The Bath Spa Research Centre for Environmental Humanities presents:

‘The role of zoos in wildlife conservation’

A Free Public Lecture by Christoph Schwitzer 

Director of Conservation at the Bristol Zoological Society

NP.CM.G24 lecture theatre on Weds 15th March 6-7:30pm

Zoos have been playing an active role in wildlife conservation since over half a century. Collaborative conservation breeding in UK zoos started in the late 1960s with the formation of the Okapi Consortium, of which Bristol Zoological Society was a founder member. This was one of the first formalized conservation breeding programmes worldwide. In the late 1980s, and further pushed by the publication of the first World Zoo Conservation Strategy in 1993, zoos started to fund, and actively run, field conservation projects. Bristol Zoological Society’s first multi-year funding commitment to a conservation NGO was to the Hawk and Owl Trust in 1992/93. In 1998, the Cameroon programme was started as BZS’s first major field conservation programme abroad. The third, and potentially most important strand of zoos’ contribution to conservation is engaging people with the natural world, teaching all levels of Society about the state of the world’s natural environments and promoting positive behaviour change towards more wildlife-friendly actions. Behaviour change and its evaluation has only recently become part of our portfolio. We ran our first dedicated behaviour change campaign, on FSC-certified charcoal, in the summer of 2013. My talk will explore how Bristol Zoological Society is contributing to global species conservation, focusing in particular on primates.

Dr Christoph Schwitzer has been Director of Conservation at the Bristol Zoological Society since May 2014. Prior to this he was BZS’ Head of Research for seven years. Before coming to Bristol, Christoph worked as part of the primatological research group at Cologne Zoo, Germany, and spent two years in Madagascar building a field station and heading a lemur research and conservation programme for a French NGO. Christoph gained his PhD in Zoology from the University of Cologne in 2003 and has been a Visiting Professor at the University of the West of England since 2013. He is the Deputy Chair and Red List Authority Coordinator of the IUCN Primate Specialist Group. He was a Vice President of the International Primatological Society between 2012 and 2016 and is currently the Vice President of the Association Européenne pour l’Etude et la Conservation des Lémuriens, a consortium of European zoos dedicated to lemur conservation. Christoph’s recent research has focused on how different critically endangered primates are coping with habitat degradation and fragmentation with regard to their behaviour patterns, food intake, population density, and parasite burden.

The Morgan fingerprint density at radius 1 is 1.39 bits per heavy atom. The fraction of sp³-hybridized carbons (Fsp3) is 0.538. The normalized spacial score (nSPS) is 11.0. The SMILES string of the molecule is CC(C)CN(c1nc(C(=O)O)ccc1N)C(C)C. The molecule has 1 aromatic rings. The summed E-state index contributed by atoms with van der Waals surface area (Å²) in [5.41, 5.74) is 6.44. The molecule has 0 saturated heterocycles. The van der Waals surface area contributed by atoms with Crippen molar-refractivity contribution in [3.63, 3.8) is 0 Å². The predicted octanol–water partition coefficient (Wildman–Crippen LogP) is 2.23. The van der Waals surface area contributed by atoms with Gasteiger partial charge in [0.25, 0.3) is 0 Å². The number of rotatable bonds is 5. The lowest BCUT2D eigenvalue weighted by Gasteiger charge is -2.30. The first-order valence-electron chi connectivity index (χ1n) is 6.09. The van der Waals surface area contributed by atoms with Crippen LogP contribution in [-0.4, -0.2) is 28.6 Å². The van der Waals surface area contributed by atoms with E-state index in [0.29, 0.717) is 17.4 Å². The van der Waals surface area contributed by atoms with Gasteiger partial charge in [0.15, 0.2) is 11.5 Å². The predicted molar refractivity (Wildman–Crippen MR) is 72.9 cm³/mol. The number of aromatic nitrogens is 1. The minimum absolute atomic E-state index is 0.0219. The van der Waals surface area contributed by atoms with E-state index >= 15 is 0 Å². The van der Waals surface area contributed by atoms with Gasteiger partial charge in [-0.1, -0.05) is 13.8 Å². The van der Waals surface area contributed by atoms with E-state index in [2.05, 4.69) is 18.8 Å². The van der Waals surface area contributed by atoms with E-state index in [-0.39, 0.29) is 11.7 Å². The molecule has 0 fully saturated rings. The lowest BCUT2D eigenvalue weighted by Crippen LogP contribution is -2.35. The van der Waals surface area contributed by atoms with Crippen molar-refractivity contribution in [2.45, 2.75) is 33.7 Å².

The Bath Spa Research Centre for Environmental Humanities presents:

‘Voicing the land’

A Free Public Lecture by Julian Wolfreys

Professor of English and Director of the Centre for Studies in Literature at the University of Portsmouth

NP.CM.G24 lecture theatre on Weds 15th Feb 6-7:30pm

The paper will address the work of John Burnside, Kathleen Jamie, and Alice Oswald, from a mostly phenomenological perspective, opening to discuss the writing of poetry itself, from the ‘other side’, that is, as a poet. With a little from Hardy and Woolf too, it will look at the way in which one might respond to place, and how voice comes to bear witness to place, so that the voice in, and the writing of the poetic text arrives as a response to the phenomenally and materiality of the other. In order to illustrate this in a number of ways, Julian will read from his first novel, Silent Music, a collection of poetry and essays, Draping the Sky for a Snowfall, and The Grand European Bestiary / Wielki Bestiarius europejski – a bilingual collection of poems. In conclusion, he will sketch directions for new work including some ambient soundscapes, musical improvisations, which are recorded in situ in the landscape.